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ARCHIVE >  September 2013 Issue >  Tech Watch > 

Dealing With A Different Medical Safety Standard

The third edition of the EN60601-1 safety standard for medical devices and systems has been in force in Europe since mid-2012, and has resulted in disharmony with power module manufacturers. This newest version of the medical safety standard was not nearly as uniform as it might have been, and those power module manufacturers have been forced to cope. Standards are developed to provide uniform rules for manufacturers, and the expectations were high regarding the third edition of the EN60601-1 standard. But even after years of preparation, the third edition brought dramatic differences from the first edition of the standard, from 35 years earlier.

Regarding the latest version of the standard, the United States enjoyed an additional year of grace compared to Europe, enforcing the new edition of the UL60601-1 standard on July 1, 2013, while Europe replaced the old second (from 1995) version of the standard with the third version exactly one year earlier. There were differences in application of the standard as well. The new standard applies to all devices launched onto the European market, even new products with old designs. In the US, the new standard only applies to newly developed products. Canada took a middle road with their CAN/CSA standard. It was put into service at the same time as Europe, but applies only to newly developed products as in the US.

Medical devices often linger in product ranges for five to 10 years, so this last point in particular constitutes a costly drawback for European manufacturers — not only because they had to retrofit new components to old designs, but also due to the high additional costs of certifying their new products. This gray zone of longer lasting years is a heavy burden on smaller companies in particular, which often face the decision of taking current products from the market early while their competitors from the US are allowed to keep selling older products.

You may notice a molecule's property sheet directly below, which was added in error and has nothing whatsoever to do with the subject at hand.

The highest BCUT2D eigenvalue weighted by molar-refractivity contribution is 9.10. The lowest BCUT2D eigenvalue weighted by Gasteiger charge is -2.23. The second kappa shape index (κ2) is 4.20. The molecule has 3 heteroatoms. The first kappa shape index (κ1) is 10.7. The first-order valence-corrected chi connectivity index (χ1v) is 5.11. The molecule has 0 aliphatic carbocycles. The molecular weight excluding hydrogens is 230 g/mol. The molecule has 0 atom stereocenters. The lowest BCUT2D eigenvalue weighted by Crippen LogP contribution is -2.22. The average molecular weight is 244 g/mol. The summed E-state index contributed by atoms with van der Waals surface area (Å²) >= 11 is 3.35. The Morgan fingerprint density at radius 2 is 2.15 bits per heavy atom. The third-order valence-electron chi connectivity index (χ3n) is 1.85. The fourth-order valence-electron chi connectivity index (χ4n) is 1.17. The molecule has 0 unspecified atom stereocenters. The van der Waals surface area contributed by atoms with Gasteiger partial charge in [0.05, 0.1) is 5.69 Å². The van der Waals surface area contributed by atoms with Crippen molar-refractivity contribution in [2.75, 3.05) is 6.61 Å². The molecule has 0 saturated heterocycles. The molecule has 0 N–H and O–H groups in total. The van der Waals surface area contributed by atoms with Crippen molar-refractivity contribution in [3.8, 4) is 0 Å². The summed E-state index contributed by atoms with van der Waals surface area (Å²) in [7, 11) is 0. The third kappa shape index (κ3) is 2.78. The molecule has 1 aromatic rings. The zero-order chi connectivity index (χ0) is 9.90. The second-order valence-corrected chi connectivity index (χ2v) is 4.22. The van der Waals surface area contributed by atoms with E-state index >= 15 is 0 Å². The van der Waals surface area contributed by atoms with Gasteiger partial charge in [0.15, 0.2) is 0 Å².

The situation is even less clear for devices that fall under the EN/UL 60601-2 standard. The third edition is only mandatory for these products once the second edition no longer applies for 60601-2 products, which may indeed come later. Some countries haven't yet enforced the third edition of the standard, and their products are still certified according to the second edition. Medical engineering products will literally be subject to double standards for years to come.

Extended Risk Management Regulations
While virtually nothing has changed in technical specifications for insulation, risk, management has gained focus as a major area of innovation. Medical device manufacturers will be required to document their risk management process as based on the ISO 14971 model. Specific processes will have to be observed and documented, alongside compliance with fundamental technical standards.

As an example, according to the second edition, devices were allowed to break during testing as long as this didn't pose a risk to patient or operator health; the third edition requires that the system maintains its essential functionality. This must be documented in a risk management file (RMF), which will also require far more contact between the manufacturer and testing authority throughout the development process, especially as results from the testing process must be included in the RMF document.

Separating Patients and Operators